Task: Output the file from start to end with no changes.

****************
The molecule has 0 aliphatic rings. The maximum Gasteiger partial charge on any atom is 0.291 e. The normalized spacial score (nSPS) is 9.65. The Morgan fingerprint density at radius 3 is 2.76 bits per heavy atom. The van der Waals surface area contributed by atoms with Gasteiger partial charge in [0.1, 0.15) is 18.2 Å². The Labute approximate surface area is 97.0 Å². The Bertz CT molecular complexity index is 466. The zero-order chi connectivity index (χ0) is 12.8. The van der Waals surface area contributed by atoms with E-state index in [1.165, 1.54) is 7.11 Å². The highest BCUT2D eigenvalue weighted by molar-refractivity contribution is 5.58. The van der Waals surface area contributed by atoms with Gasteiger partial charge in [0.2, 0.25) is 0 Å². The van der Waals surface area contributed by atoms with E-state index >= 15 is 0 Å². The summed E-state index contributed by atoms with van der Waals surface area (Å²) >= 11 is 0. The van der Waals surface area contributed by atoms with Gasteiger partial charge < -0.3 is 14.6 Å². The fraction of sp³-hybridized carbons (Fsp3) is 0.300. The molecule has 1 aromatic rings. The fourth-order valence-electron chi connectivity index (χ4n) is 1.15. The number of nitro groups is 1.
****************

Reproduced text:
The molecule has 0 aliphatic rings. The maximum Gasteiger partial charge on any atom is 0.291 e. The normalized spacial score (nSPS) is 9.65. The Morgan fingerprint density at radius 3 is 2.76 bits per heavy atom. The van der Waals surface area contributed by atoms with Gasteiger partial charge in [0.1, 0.15) is 18.2 Å². The Labute approximate surface area is 97.0 Å². The Bertz CT molecular complexity index is 466. The zero-order chi connectivity index (χ0) is 12.8. The van der Waals surface area contributed by atoms with E-state index in [1.165, 1.54) is 7.11 Å². The highest BCUT2D eigenvalue weighted by molar-refractivity contribution is 5.58. The van der Waals surface area contributed by atoms with Gasteiger partial charge in [0.2, 0.25) is 0 Å². The van der Waals surface area contributed by atoms with E-state index >= 15 is 0 Å². The summed E-state index contributed by atoms with van der Waals surface area (Å²) >= 11 is 0. The van der Waals surface area contributed by atoms with Gasteiger partial charge < -0.3 is 14.6 Å². The fraction of sp³-hybridized carbons (Fsp3) is 0.300. The molecule has 1 aromatic rings. The fourth-order valence-electron chi connectivity index (χ4n) is 1.15. The number of nitro groups is 1.